It’s where eastern and western wisdoms blend in harmony
Culture and traditions are what always influence the development and creation of architecture. The two components produce norms that standardize the perception of beauty.
The beauty is often differentiated from style when comparing the architectural works of eastern and western culture, such as Greek and Japanese style buildings, or those with Roman and Chinese styles.
Despite the differences, both cultures have given a significant contribution to the science and art of architecture, each in their own unique styles.
Neoclassic architecture, which is a reflection of the harmony of Greek and Roman artistic styles, combines both simplicity and grandeur to create magnificent structures that have greatly influenced the latter day of architecture in the West.
Meanwhile, the characteristics in architecture developed by the Chinese and the Japanese include strong cultural elements such as feng-shui and Taoism to organize building construction and space layout.
Indeed, both eastern and western cultures are juxtaposed with styles, yet they have some artistic similarities where the blend creates a harmony relevant to yesterday and today’s standards.
The history has recorded that the world has gone into two directions, and the history has also led to the emergence of West and East. This also includes the change in the realm of architecture, paving the way for the birth of “East meets West” architectural concept, in which the two worlds are blended into a unique style.The concept can be described as a fusion of modern architecture with stylish ethnic interior design, or the combination of traditional eastern architecture and modern interior design.
With globalization, many westerners have started looking to the eastern beauty. Water Stone at the Metropolitan Museum of Art in New York is a good example.
There are also many modern buildings built and designed with neoclassic style, yet their space and interior design are infused with eastern elements.
Water Stone, commissioned in 1986, is a large indoor fountain designed by Japanese architect Isamu Noguchi. The fountain’s running water symbolizes ebb and flow of life in the traditions of Japanese Buddhists. Water Stone also extends the existence of the infinite Zen. Built in Japanese architecture design, Water Stone sits artistically surrounded modern architectural space, making this Noguchi’s masterpiece appear as the synthesis of East and West.
Nevertheless, the fusion of western and eastern architecture has been in place for hundreds of years.
Going to Macau, one will immediately notice upon arrival that this China’s special administrative region is the product of over four-century cultural exchange between the western world and Chinese civilization. Correspondingly, the architectural heritage of European style blends with that of Chinese culture.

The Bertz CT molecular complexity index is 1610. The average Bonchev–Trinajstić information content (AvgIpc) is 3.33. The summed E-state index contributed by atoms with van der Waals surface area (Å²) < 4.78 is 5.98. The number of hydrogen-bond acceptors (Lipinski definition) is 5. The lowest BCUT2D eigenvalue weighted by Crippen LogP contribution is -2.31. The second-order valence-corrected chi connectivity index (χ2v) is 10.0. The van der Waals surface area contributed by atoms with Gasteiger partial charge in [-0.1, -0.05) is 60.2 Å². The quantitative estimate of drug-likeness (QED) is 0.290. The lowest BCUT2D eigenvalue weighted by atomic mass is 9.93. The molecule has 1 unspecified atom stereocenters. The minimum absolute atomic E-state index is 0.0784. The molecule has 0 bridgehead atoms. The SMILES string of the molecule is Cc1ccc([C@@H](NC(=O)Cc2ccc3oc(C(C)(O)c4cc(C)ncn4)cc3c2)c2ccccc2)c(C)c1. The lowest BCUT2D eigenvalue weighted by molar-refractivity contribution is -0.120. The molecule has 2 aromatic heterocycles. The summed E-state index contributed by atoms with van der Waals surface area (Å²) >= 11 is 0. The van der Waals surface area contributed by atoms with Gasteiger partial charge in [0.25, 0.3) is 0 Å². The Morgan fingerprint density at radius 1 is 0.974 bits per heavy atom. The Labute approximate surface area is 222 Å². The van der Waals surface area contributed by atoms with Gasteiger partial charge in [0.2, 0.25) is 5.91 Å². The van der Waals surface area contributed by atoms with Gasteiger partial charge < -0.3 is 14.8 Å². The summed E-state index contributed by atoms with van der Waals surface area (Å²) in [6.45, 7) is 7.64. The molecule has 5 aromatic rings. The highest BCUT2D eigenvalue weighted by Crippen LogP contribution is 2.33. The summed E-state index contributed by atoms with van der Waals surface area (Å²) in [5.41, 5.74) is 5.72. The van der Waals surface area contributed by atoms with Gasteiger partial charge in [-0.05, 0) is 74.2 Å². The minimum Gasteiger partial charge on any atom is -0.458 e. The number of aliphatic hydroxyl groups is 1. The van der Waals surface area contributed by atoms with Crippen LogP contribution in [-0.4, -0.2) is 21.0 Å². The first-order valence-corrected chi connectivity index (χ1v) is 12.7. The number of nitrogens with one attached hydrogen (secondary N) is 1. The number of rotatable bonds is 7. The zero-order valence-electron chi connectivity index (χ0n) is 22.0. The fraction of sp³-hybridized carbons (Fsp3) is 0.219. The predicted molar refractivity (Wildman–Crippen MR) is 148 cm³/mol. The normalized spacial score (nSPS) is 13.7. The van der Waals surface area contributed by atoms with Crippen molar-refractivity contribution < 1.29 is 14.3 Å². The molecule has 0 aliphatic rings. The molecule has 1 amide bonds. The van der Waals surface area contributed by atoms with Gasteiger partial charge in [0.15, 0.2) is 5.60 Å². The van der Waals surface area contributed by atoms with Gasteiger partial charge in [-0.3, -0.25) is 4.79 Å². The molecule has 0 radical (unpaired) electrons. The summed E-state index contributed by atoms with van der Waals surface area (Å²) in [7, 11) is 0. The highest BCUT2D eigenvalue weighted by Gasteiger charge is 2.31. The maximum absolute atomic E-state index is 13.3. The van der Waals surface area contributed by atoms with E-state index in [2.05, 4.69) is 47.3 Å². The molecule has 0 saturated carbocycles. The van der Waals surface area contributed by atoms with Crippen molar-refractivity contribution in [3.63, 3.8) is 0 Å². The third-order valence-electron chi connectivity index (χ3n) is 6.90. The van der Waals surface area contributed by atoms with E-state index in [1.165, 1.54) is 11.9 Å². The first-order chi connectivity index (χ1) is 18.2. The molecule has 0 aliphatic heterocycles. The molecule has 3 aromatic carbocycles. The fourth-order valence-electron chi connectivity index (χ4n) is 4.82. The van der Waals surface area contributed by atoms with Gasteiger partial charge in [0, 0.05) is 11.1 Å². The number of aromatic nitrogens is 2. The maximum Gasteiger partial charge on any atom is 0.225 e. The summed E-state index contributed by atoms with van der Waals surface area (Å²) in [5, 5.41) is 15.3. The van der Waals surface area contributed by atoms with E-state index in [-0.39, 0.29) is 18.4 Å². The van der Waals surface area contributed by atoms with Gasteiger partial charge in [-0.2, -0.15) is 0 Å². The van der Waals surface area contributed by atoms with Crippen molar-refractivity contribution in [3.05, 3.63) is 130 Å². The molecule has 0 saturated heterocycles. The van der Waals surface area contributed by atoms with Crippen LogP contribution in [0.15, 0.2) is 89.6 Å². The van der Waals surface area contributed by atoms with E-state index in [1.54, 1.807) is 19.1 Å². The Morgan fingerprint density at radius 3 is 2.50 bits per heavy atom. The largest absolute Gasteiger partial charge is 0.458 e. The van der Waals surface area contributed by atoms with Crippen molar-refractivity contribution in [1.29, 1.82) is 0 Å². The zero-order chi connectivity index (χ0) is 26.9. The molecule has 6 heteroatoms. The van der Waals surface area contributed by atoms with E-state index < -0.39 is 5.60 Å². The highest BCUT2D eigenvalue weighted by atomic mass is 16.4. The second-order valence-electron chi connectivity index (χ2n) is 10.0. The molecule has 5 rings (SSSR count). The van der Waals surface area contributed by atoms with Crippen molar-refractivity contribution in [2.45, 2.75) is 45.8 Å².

Some of the buildings in Macau that have hybrid “East meets West” architecture are Lou Kau Mansion and Casa Garden.
Lou Kau Mansion is a two-storey Cantonese style courtyard house built in 1889. The mansion characterizes the typical Chinese residential house, but its interior designs are incorporated with western elements, such as neo-classical balustrades and perforated wooden ceilings.
Lou Kau Mansion is now one of the ‘must see’ tourist places and it is inscribed by UNESCO as one of the world heritage sites.
Casa Garden is the colonial villa used to be the headquarters of the British East India Company in the early 19the century. The villa is now used for the Oriental Foundation and exhibition gallery.
The boutique office building of Sampoerna Strategic Square displays glass dome and beautiful English garden. Entering the building, one will be taken into the timeless elegance of neoclassic era that is adorned with the presence of two statues of Chinese guardian lions, also known as ‘Foo Dogs’, at the main gate. ‘Foo Dogs’ are the symbol of guardians mythically said to have powerful protection from evil spirit and negative elements.
Other eastern elements in the building are Balinese statues at the Terrace (behind the Atrium), Moroccan lamps and Indonesian farmer statue (patung pak tani) by fountain in the lobby.
Walking inside the building, visitors can feel the touch of Greco-Roman forms, taking them to the golden era of the ancient Europe. But what makes Sampoerna Strategic Square different is the presence of aquarium with Arowana fish inside. According to feng shui, fish represents good fortune, wealth and prosperity.
No less important is the presence of tropical trees like frangipani in the splendor of this neoclassic style building, which truly makes the harmony of the best of both worlds.
Text: The Writerpreneur. Published in SSS Newsletter, Sept-Nov 2011.